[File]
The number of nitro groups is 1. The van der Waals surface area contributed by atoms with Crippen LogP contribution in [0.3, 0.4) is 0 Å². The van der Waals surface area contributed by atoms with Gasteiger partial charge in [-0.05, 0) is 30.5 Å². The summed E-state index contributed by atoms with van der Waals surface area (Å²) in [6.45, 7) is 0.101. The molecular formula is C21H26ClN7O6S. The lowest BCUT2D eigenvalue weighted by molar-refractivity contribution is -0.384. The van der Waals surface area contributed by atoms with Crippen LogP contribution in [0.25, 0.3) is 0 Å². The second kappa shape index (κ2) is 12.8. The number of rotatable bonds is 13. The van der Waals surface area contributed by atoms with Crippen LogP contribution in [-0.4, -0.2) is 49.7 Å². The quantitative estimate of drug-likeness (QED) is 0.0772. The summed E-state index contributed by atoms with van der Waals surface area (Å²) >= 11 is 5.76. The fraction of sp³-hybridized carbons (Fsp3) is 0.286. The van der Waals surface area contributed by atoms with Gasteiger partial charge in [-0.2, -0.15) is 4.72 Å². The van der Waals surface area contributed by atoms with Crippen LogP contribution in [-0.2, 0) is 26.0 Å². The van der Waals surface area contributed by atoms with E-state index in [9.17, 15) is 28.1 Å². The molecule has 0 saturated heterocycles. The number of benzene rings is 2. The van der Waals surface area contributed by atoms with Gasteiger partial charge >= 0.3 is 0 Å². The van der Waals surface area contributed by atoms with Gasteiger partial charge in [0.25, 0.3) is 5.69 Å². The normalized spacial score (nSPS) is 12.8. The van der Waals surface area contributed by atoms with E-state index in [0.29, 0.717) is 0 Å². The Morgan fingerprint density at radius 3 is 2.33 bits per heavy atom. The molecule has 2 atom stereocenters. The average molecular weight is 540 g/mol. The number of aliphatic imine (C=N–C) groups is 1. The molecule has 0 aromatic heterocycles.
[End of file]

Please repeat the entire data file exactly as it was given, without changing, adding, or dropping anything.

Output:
The number of nitro groups is 1. The van der Waals surface area contributed by atoms with Crippen LogP contribution in [0.3, 0.4) is 0 Å². The van der Waals surface area contributed by atoms with Gasteiger partial charge in [-0.05, 0) is 30.5 Å². The summed E-state index contributed by atoms with van der Waals surface area (Å²) in [6.45, 7) is 0.101. The molecular formula is C21H26ClN7O6S. The lowest BCUT2D eigenvalue weighted by molar-refractivity contribution is -0.384. The van der Waals surface area contributed by atoms with Crippen LogP contribution in [0.25, 0.3) is 0 Å². The second kappa shape index (κ2) is 12.8. The number of rotatable bonds is 13. The van der Waals surface area contributed by atoms with Crippen LogP contribution in [-0.4, -0.2) is 49.7 Å². The quantitative estimate of drug-likeness (QED) is 0.0772. The summed E-state index contributed by atoms with van der Waals surface area (Å²) >= 11 is 5.76. The fraction of sp³-hybridized carbons (Fsp3) is 0.286. The van der Waals surface area contributed by atoms with Gasteiger partial charge in [-0.2, -0.15) is 4.72 Å². The van der Waals surface area contributed by atoms with Crippen LogP contribution in [-0.2, 0) is 26.0 Å². The van der Waals surface area contributed by atoms with E-state index in [9.17, 15) is 28.1 Å². The molecule has 0 saturated heterocycles. The number of benzene rings is 2. The van der Waals surface area contributed by atoms with Gasteiger partial charge >= 0.3 is 0 Å². The van der Waals surface area contributed by atoms with Gasteiger partial charge in [0.25, 0.3) is 5.69 Å². The normalized spacial score (nSPS) is 12.8. The van der Waals surface area contributed by atoms with E-state index in [0.29, 0.717) is 0 Å². The Morgan fingerprint density at radius 3 is 2.33 bits per heavy atom. The molecule has 2 atom stereocenters. The average molecular weight is 540 g/mol. The number of aliphatic imine (C=N–C) groups is 1. The molecule has 0 aromatic heterocycles.